Get the weekly Civil Eats newsletter, delivered to your inbox.

As Will Allen, a farmer in Milwaukee and Chicago said, “I am a farmer first, and I love to grow food for people, but it’s also about growing power.” Whether it is working in a kitchen crafting locally grown meals for the public, starting my own urban farm, shopping regularly at farmers markets, and always promoting people to change their eating habits, I will be a part of this movement.

Today’s food system is complex.

Invest in nonprofit journalism that tells the whole story.

Amy Strawbridge is a senior at University High School in Carmel, Indiana and plans on attending Beloit College in Wisconsin this fall. Amy would like to study the humanities and dive into classes in English, anthropology, and physiology. She has been a goalkeeper for nine years and finds that the pressure of having to stop balls in intense moments grants her comfort. Amy thinks of herself as a light and happy spirit and is ready to become involved with something she just knows feels right. Read more >

Like the story?
Join the conversation.

Leave a Comment

This site uses Akismet to reduce spam. Learn how your comment data is processed.

  1. (Applauding) Okay, Amy!
    As you learned, the sustainable food movement is not a bunch of crack pots and old hippies making noise. Perhaps the biggest thing you learned was that growing food is a craft, even an art form. Sustainable farmers are true craftsmen and, as you so eloquently said, "These farmers are ordinary people who are fighting to make a change because they want to help people and our environment and create a customer base of uplifting believers".

    It took me more than 35 years to "come back to my roots" after trying to get away...There is no greater feeling than knowing you have produced a great tasting, healthy, and enriching food product.

    Big Cheers for Amy.
  2. Civil eats requires civil disobedience at times and even revolutions. The raw milk food is leader among civil liberties and portraying the need for freedom in farming and all else we do in life. Once humans start and continue to mess around with nature, sustainable farming, and your milk and cows; then it it time to push back. Hard.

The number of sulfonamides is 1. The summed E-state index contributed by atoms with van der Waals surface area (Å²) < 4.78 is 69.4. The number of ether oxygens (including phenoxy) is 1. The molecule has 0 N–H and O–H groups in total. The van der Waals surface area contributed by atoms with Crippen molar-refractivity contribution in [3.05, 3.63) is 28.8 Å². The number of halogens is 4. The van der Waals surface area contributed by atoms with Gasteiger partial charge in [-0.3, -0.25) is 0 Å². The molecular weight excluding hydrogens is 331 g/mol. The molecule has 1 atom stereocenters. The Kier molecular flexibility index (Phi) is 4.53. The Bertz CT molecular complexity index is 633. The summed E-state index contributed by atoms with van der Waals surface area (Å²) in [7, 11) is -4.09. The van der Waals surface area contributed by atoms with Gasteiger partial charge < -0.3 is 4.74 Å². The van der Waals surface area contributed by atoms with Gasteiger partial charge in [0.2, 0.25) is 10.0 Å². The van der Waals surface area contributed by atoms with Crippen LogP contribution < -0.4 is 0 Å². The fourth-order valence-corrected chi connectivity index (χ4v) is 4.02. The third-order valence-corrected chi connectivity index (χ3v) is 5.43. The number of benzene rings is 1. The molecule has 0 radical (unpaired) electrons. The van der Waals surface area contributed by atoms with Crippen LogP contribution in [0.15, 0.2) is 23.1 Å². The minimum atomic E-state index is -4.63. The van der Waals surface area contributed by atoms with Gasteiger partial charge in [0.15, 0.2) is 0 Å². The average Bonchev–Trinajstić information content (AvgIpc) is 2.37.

If you have not read David Gumpert's book, "THE RAW MILK REVOLUTION - Behind America's emerging Battle Over Food Rights" - then read it now. You will learn and then have this need to do something about it. Tis man writes with true grit. He stands behind his words and is out there every day trying to affect good change. Real change. How many of "THEM" have written a book like this? There are none or few who have. and they should have if you are in a position to lead America. David Gumpert is a leader. And he has followers. Now business and entrepreneurs, small business owners, local farmers, local dairies, and more have to do the work. They have the tools and the David Gumperts out there today have the sword, their tongue and beautiful talent to write and report. Now the rest is up to you all. Read the book.

    Thank you.

    The Milkmen USA

More from

General

Featured

Popular

22 Solutions-Focused Stories on the Food System in 2022

Abby Barrows pulling up one of her experimental oyster bags made of metal and wood at Long Cove Sea Farm. (Photo credit: Greta Rybus)

Op-ed: Farmworkers Face Stress and Depression. The Pandemic Made It Worse.

Migrant farm laborers have their temperature checked in King City, California. (Photo credit: Brent Stirton, Getty Images)

Black Farmers in Arkansas Still Seek Justice a Century After the Elaine Massacre

Eugene

Meet the Group That’s Been Bringing Bison Back to Tribal Lands for 30 Years

The Fort Belknap Indian Reservation in Harlem, Montana, has gathered an estimated 45 buffalo during two ITBC transfers in 1996 and 2014. (Photo courtesy of the InterTribal Buffalo Council)